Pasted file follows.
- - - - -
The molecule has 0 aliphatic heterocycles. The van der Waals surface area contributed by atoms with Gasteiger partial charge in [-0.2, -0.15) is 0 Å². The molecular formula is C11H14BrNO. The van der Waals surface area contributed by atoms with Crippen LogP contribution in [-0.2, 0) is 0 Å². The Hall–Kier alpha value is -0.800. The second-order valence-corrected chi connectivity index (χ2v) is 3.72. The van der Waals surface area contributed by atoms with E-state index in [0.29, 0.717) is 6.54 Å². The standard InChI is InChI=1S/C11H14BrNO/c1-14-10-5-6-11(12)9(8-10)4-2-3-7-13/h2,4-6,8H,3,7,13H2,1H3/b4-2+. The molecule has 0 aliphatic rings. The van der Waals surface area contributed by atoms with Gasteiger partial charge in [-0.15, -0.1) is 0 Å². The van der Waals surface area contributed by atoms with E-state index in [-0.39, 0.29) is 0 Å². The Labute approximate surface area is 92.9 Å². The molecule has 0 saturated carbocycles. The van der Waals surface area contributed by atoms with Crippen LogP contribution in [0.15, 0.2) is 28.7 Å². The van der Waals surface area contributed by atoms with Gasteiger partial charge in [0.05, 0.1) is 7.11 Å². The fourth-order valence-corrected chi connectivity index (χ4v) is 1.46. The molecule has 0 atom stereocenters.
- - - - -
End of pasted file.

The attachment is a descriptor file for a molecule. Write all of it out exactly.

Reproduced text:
The molecule has 0 aliphatic heterocycles. The van der Waals surface area contributed by atoms with Gasteiger partial charge in [-0.2, -0.15) is 0 Å². The molecular formula is C11H14BrNO. The van der Waals surface area contributed by atoms with Crippen LogP contribution in [-0.2, 0) is 0 Å². The Hall–Kier alpha value is -0.800. The second-order valence-corrected chi connectivity index (χ2v) is 3.72. The van der Waals surface area contributed by atoms with E-state index in [0.29, 0.717) is 6.54 Å². The standard InChI is InChI=1S/C11H14BrNO/c1-14-10-5-6-11(12)9(8-10)4-2-3-7-13/h2,4-6,8H,3,7,13H2,1H3/b4-2+. The molecule has 0 aliphatic rings. The van der Waals surface area contributed by atoms with Gasteiger partial charge in [-0.15, -0.1) is 0 Å². The van der Waals surface area contributed by atoms with E-state index in [-0.39, 0.29) is 0 Å². The Labute approximate surface area is 92.9 Å². The molecule has 0 saturated carbocycles. The van der Waals surface area contributed by atoms with Crippen LogP contribution in [0.15, 0.2) is 28.7 Å². The van der Waals surface area contributed by atoms with Gasteiger partial charge in [0.05, 0.1) is 7.11 Å². The fourth-order valence-corrected chi connectivity index (χ4v) is 1.46. The molecule has 0 atom stereocenters.